Monday, March 26, 2012

New Study Explores Why Catholics Are Leaving the Church

Recommends "constructive dialogue"
between hierarchy and laity, rather than
"simple reiteration of church rules or policies."

Editor's Note: Following are excerpts from an article by Jerry Filteau first published March 23 by The National Catholic Reporter. It's interesting to contrast the study's recommendation of "constructive dialogue" between hierarchy and laity to Archbishop John Nienstedt's recent response to a group of Catholics concerned about the shortage of priests.

In an unusual study whose main results were released at a Catholic University of America conference in Washington Thursday, Villanova University in Philadelphia asked former Catholics in the Trenton, N.J., diocese why they left the church.

While the results themselves were not surprising, the researchers said, the study suggests new ways the church can approach Catholics who are dissatisfied with what the church teaches or how it acts — including those so dissatisfied that they have decided to leave.

One of their key recommendations was for pastors, bishops and other church officials to respond consistently to questioning or angry Catholics with constructive dialogue rather than a simple reiteration of church rules or policies.

Jesuit Fr. William J. Byron, a professor of business at St. Joseph’s University in Philadelphia — who collaborated in the study with Charles Zech, founder and director of the Center for the Study of Church Management of Villanova’s School of Business — several times cited a response of one disaffiliated Catholic who complained, “Ask a question of any priest and you get a rule; you don’t get a ‘Let’s sit down and talk about it’ response.”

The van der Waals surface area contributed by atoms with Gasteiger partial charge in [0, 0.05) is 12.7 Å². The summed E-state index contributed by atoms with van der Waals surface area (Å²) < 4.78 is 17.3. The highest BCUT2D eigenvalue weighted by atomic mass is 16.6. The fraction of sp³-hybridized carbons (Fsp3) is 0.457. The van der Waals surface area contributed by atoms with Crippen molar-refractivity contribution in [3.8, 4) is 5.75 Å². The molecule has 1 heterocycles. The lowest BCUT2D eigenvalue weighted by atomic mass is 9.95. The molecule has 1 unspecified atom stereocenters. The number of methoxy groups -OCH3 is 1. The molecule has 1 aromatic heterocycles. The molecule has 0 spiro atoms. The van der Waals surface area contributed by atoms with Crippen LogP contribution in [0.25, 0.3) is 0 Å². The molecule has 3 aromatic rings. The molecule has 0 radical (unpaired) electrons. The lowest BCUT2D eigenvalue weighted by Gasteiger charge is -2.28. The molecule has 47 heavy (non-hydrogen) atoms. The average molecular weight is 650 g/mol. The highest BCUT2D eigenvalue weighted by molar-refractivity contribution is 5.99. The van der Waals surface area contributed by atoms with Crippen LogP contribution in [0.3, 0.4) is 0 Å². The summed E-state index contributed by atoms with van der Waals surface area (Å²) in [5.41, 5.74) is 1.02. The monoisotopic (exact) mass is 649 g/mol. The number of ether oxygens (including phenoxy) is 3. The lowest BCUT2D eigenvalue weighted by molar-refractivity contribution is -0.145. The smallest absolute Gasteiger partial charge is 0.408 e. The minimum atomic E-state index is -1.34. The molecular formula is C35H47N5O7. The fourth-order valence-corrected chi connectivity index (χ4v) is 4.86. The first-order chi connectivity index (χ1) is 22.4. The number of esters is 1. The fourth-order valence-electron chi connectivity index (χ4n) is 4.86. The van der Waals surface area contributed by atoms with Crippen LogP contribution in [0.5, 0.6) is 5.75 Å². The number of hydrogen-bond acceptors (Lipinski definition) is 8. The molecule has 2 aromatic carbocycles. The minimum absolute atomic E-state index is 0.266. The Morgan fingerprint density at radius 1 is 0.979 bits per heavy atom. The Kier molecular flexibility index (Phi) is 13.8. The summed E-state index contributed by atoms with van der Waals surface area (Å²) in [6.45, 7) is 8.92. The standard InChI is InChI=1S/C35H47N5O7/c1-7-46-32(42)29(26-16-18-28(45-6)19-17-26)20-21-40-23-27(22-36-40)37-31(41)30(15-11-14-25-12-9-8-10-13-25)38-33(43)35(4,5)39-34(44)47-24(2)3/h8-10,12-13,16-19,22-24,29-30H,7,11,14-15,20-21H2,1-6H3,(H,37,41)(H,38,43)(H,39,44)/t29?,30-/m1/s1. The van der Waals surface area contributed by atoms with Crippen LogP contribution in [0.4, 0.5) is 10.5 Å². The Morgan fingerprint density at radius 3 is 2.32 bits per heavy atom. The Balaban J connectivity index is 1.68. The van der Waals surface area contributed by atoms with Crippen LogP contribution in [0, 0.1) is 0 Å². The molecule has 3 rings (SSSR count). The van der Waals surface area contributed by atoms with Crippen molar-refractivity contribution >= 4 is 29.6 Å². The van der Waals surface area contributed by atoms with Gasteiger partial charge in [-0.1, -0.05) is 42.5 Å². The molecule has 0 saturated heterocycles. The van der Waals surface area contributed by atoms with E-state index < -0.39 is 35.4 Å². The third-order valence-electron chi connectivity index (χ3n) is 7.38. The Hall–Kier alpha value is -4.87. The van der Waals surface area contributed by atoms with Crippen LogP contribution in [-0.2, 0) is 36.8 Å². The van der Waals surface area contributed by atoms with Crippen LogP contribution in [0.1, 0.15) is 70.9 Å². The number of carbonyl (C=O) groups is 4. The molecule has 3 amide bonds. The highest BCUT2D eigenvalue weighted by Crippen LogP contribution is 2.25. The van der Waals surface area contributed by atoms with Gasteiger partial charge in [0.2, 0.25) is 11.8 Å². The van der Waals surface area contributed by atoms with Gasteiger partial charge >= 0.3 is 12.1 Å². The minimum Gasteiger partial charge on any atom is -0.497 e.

Byron and Zech told conference participants at The Catholic University of America that many of the responses from lapsed or disaffiliated Catholics in the Trenton diocese matched what researchers have known from other surveys: They object to what they see as the church’s unwelcoming attitude toward gays and lesbians or toward the divorced and remarried, they find homilies uninspiring, the parish unwelcoming, the pastor arrogant or parish staff uncaring, or they have suffered terrible personal experiences with a priest or other church official, such as rejection for being divorced.

. . . William Dinges, a professor in Catholic University’s department of theology and religious studies, said research in the 1940s and ’50s indicated that U.S. Catholics and other U.S. religious adherents were largely identical in terms of their adherence to religious beliefs and practices of their forebears.

That began to change for Catholics after the Second Vatican Council in the 1960s, he said, although he noted that it was not just the council, but a wide variety of other factors that influenced U.S. Catholic membership, participation and sense of affiliation with the church in the post-council years.

Byron said the Trenton findings urge Catholic leaders to be more sensitive to lay Catholic concerns.

At one point in the question-answer period of the discussion, as the growing shortage of priests was raised as a problem, Byron bluntly challenged official Catholic positions on priestly celibacy and ordination of women.